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a supermassive black hole
Artist’s impression of a supermassive black hole. Cosmological coupling allows black holes to grow in mass without consuming gas or stars.

Searching through existing data spanning 9 billion years, a team of researchers led by scientists at University of Hawaiʻi at Mānoa has uncovered the first evidence of “cosmological coupling”—a newly predicted phenomenon in Einstein’s theory of gravity, possible only when black holes are placed inside an evolving universe.

UH Mānoa astrophysicists Duncan Farrah, a faculty member at the Institute for Astronomy and the Department of Physics and Astronomy, and Kevin Croker, a professor of physics and astronomy led this ambitious study, combining Hawaiʻi‘s expertise in galaxy evolution and gravity theory with the observation and analysis experience of researchers across nine countries to provide the first insight into what might exist inside real black holes.

“When LIGO heard the first pair of black holes merge in late 2015, everything changed,” said Croker. “The signal was in excellent agreement with predictions on paper, but extending those predictions to millions, or billions of years? Matching that model of black holes to our expanding universe? It wasn’t at all clear how to do that.”

Caldwell 53 (NGC 3115) is most notable for the supermassive black hole that can be found at its center (Image credit: NASA, ESA, and J. Erwin, University of Alabama)

The team has recently published two papers, one in The Astrophysical Journal and the other in The Astrophysical Journal Letters, that studied supermassive black holes at the hearts of ancient and dormant galaxies.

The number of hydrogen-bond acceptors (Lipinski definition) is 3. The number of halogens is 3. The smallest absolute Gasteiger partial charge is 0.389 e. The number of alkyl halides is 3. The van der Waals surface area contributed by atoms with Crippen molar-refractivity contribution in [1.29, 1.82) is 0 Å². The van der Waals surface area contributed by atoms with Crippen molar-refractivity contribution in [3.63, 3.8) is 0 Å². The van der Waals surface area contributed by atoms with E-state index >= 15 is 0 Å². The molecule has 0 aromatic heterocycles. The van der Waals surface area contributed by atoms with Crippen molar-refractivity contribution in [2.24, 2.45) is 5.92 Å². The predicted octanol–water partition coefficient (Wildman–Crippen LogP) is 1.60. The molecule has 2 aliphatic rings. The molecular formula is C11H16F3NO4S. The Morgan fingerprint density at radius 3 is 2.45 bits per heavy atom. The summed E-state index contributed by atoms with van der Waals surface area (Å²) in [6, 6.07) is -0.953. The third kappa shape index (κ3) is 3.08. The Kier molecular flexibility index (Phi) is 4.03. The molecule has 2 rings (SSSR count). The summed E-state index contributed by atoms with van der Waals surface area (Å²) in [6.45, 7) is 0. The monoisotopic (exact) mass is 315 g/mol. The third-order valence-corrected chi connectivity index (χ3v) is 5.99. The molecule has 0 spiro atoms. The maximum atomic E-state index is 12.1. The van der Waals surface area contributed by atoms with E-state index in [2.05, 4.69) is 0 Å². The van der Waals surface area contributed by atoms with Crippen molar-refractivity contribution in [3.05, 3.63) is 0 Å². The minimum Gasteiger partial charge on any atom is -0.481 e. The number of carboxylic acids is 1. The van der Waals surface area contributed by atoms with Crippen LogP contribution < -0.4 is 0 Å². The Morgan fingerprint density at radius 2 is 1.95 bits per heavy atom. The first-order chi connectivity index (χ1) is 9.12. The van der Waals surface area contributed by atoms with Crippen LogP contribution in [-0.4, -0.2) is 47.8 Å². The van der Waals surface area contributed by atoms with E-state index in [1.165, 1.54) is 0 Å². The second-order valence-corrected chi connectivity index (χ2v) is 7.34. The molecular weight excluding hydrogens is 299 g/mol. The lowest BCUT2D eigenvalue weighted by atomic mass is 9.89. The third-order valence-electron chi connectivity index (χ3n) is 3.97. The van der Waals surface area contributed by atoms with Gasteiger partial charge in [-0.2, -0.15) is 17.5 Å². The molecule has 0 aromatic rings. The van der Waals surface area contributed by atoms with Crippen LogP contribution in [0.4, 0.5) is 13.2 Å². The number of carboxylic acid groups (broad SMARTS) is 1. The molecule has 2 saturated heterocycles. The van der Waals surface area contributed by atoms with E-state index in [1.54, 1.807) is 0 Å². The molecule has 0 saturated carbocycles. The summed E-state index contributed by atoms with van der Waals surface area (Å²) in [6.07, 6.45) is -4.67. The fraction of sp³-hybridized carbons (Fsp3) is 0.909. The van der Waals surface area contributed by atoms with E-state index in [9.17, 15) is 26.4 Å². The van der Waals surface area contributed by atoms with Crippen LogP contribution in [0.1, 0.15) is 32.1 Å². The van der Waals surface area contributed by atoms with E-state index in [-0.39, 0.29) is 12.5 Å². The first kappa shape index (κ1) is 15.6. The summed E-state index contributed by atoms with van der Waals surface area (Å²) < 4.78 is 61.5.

The first paper found that these black holes gain mass over billions of years in a way that can’t easily be explained by standard galaxy and black hole processes, such as mergers or accretion of gas.

The second paper finds that the growth in mass of these black holes matches predictions for black holes that not only cosmologically couple, but also enclose vacuum energy—material that results from squeezing matter as much as possible without breaking Einstein’s equations, thus avoiding a singularity.

With singularities absent, the paper then shows that the combined vacuum energy of black holes produced in the deaths of the universe’s first stars agrees with the measured quantity of dark energy in our universe.

Researchers studied galaxies such as Messier 59 to determine if the mass of their central black holes changed throughout the past 9 billion years (Image credit: ESA/Hubble & NASA, P. Cote)

“We’re really saying two things at once: that there’s evidence the typical black hole solutions don’t work for you on a long, long timescale, and we have the first proposed astrophysical source for dark energy,” said Farrah, lead author of both papers.

“What that means, though, is not that other people haven’t proposed sources for dark energy, but this is the first observational paper where we’re not adding anything new to the universe as a source for dark energy: black holes in Einstein’s theory of gravity are the dark energy.”

These new measurements, if supported by further evidence, will redefine our understanding of what a black hole is.

This model at present should be considered as an exciting hypothesis, one which can be experimentally tested with more studies of existing data. Fortunately there is and will be more information which can be used to validate or reject the theory, though this will likely take some years. If confirmed it represents a major change in cosmology and points toward a revolution in our understanding of the universe.

For more go to the Institute for Astronomy website.

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